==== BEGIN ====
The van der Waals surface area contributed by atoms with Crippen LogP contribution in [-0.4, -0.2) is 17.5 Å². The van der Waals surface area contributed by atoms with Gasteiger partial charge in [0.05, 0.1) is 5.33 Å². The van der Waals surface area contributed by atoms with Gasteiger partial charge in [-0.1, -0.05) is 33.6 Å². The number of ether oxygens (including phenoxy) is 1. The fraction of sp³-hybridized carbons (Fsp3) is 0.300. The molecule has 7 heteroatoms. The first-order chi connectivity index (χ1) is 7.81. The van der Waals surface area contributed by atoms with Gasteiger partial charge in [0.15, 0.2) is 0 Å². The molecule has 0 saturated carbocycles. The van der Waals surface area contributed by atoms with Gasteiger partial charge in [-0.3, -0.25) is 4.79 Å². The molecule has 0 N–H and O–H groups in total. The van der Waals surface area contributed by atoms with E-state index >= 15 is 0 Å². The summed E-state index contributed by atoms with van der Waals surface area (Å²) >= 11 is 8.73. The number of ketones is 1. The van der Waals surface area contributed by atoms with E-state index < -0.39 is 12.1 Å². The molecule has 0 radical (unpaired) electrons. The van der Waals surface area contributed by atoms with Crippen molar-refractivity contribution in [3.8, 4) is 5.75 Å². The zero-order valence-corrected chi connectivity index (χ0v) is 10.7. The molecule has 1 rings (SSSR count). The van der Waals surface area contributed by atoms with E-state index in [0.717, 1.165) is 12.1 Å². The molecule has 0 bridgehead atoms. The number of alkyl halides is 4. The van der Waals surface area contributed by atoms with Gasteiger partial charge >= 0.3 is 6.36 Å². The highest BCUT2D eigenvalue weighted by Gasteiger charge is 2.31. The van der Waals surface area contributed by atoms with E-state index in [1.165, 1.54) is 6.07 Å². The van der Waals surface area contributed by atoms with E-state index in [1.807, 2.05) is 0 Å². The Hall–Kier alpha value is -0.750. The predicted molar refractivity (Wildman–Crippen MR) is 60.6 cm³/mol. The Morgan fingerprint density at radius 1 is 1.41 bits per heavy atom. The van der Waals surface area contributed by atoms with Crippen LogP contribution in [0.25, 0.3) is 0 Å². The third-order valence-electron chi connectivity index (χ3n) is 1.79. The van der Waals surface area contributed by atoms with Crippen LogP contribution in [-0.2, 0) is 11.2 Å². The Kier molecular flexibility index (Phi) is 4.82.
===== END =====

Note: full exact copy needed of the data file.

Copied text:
The van der Waals surface area contributed by atoms with Crippen LogP contribution in [-0.4, -0.2) is 17.5 Å². The van der Waals surface area contributed by atoms with Gasteiger partial charge in [0.05, 0.1) is 5.33 Å². The van der Waals surface area contributed by atoms with Gasteiger partial charge in [-0.1, -0.05) is 33.6 Å². The number of ether oxygens (including phenoxy) is 1. The fraction of sp³-hybridized carbons (Fsp3) is 0.300. The molecule has 7 heteroatoms. The first-order chi connectivity index (χ1) is 7.81. The van der Waals surface area contributed by atoms with Gasteiger partial charge in [0.15, 0.2) is 0 Å². The molecule has 0 saturated carbocycles. The van der Waals surface area contributed by atoms with Gasteiger partial charge in [-0.3, -0.25) is 4.79 Å². The molecule has 0 N–H and O–H groups in total. The van der Waals surface area contributed by atoms with E-state index >= 15 is 0 Å². The summed E-state index contributed by atoms with van der Waals surface area (Å²) >= 11 is 8.73. The number of ketones is 1. The van der Waals surface area contributed by atoms with E-state index < -0.39 is 12.1 Å². The molecule has 0 radical (unpaired) electrons. The van der Waals surface area contributed by atoms with Crippen molar-refractivity contribution in [3.8, 4) is 5.75 Å². The zero-order valence-corrected chi connectivity index (χ0v) is 10.7. The molecule has 1 rings (SSSR count). The van der Waals surface area contributed by atoms with E-state index in [0.717, 1.165) is 12.1 Å². The molecule has 0 bridgehead atoms. The number of alkyl halides is 4. The van der Waals surface area contributed by atoms with Gasteiger partial charge >= 0.3 is 6.36 Å². The highest BCUT2D eigenvalue weighted by Gasteiger charge is 2.31. The van der Waals surface area contributed by atoms with E-state index in [1.165, 1.54) is 6.07 Å². The van der Waals surface area contributed by atoms with E-state index in [1.807, 2.05) is 0 Å². The Hall–Kier alpha value is -0.750. The predicted molar refractivity (Wildman–Crippen MR) is 60.6 cm³/mol. The Morgan fingerprint density at radius 1 is 1.41 bits per heavy atom. The van der Waals surface area contributed by atoms with Crippen LogP contribution in [0.25, 0.3) is 0 Å². The third-order valence-electron chi connectivity index (χ3n) is 1.79. The van der Waals surface area contributed by atoms with Crippen LogP contribution in [-0.2, 0) is 11.2 Å². The Kier molecular flexibility index (Phi) is 4.82.